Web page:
Fleet News

Guest opinion: Assess the total time when looking at cost

‘WHETHER you are a business traveller empowered to make your own decisions about your travel arrangements or a corporate manager responsible for many, the price of travel and accommodation is key. We may all talk about service and value for money but ultimately all of us are responsible for numbers and to ignore price savings in any decision-making would not be prudent.

However, where many fall short is in exactly what they are measuring as the price of a trip. Much time is spent between calls to agents and trawls on the internet to compare the prices of flights to a destination. Is the same consideration given to which airport a flight may depart from or land at? Is consideration given to the time of day?

Why would these matter? The sophisticated yield management systems that all airlines now employ finely tune price on every route according to historical and current demand by day of the week and time of the day. These demand patterns are not completely illogical.

A 6am flight might be significantly cheaper than the 8am alternative but are you prepared to set the alarm for a time in the night akin to that at which you might crawl in from a party? If you are driving to an airport car park, it might mean empty roads but in most cities public transport tends to be non-existent before 5am, so you could be paying the price of adding an expensive taxi transfer to your travel bill.

Similarly, when you are travelling to cities where there are alternative airports (Charleroi and Beauvais are technically coded Brussels and Paris), it is worth investigating the time differences between the locations of the airports and your business destination. If the New York office you are visiting is actually in New Jersey or to the south, opting for a Newark-bound flight over JFK can make a lot of sense, both in terms of time and money. This, of course, is not only an ‘air’ issue. Many travel managers have, quite understandably, worked hard to reduce the number of hotels in any city with which there are corporate rates. Fewer approved properties means more bed nights per property, which gives more negotiating leverage and, ultimately, a better rate.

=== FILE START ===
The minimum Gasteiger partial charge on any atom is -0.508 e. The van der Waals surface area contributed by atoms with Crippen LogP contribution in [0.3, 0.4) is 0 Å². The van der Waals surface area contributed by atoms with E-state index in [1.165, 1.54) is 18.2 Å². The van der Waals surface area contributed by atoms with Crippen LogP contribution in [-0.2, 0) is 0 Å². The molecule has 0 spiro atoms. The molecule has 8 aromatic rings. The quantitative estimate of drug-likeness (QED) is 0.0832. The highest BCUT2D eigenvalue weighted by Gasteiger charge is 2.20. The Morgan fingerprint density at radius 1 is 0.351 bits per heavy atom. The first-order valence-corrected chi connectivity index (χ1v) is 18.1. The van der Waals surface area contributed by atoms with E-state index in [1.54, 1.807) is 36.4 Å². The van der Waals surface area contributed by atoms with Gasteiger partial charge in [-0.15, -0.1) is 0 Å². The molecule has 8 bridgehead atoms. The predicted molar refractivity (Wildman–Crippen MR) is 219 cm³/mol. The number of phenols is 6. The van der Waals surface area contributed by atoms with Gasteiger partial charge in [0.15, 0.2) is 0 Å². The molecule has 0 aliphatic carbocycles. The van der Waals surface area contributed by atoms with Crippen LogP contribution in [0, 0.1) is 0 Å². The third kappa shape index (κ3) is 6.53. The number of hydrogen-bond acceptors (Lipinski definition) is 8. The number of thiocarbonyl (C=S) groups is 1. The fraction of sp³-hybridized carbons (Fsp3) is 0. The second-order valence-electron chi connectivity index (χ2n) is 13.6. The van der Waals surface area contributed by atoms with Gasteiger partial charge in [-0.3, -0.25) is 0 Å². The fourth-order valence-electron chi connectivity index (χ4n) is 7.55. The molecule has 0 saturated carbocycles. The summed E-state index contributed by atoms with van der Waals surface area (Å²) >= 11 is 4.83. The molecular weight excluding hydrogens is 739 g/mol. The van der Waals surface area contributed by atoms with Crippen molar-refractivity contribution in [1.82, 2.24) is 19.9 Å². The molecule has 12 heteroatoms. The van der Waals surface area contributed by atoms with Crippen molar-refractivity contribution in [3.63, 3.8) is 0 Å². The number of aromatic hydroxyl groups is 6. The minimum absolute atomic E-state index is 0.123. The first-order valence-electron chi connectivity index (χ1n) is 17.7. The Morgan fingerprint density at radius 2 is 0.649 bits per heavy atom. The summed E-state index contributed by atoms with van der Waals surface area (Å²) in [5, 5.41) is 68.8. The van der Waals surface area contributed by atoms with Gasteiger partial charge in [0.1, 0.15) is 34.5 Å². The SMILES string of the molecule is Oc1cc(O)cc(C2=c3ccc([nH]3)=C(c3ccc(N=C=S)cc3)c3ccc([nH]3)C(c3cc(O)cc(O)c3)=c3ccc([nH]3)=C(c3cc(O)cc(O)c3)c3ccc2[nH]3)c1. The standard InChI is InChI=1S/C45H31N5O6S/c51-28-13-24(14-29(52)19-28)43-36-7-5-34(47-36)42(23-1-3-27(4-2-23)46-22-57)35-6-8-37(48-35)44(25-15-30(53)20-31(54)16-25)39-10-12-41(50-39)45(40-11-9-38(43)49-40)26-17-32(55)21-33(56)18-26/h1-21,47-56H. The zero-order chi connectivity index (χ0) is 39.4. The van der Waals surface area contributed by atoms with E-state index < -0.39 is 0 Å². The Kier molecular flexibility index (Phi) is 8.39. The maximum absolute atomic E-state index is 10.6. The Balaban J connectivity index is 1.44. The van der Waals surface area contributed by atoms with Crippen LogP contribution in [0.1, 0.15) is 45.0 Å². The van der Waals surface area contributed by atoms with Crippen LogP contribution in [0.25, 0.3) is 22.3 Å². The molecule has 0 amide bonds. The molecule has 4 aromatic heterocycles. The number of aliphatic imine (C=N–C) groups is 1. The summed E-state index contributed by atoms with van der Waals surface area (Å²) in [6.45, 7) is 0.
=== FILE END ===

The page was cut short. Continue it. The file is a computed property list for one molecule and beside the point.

However, the hotels in which you are being asked to stay because of a keenly- negotiated rate could well be miles from your business destination, thereby increasing the cost in terms of both time and taxi fares.

If you work in a company where you are allowed a certain latitude in your accommodation decisions, it is well worth investigating distance between alternative hotels and where you need to be in a city.

To look at the total cost of travel seems logical but, you might argue, if you extend this argument part of that cost is also the time it might take you to do this research. Is this not something that your travel agent or travel arranger could do for you?

Well, yes and no – some will have this knowledge but it is a rare individual indeed who will be familiar with the transfer times and costs of every possible business destination. It might require only a bit of surfing on the internet but this is all time. Many of the travel technology companies are acutely aware of the value to any traveller or arranger of assessing the total time and cost and are working to incorporate this information into their content. In the interests of taking unnecessary cost and time out of travel, we urge them to make this as accessible as possible.

  • Betty Low, editor, Business Travel World
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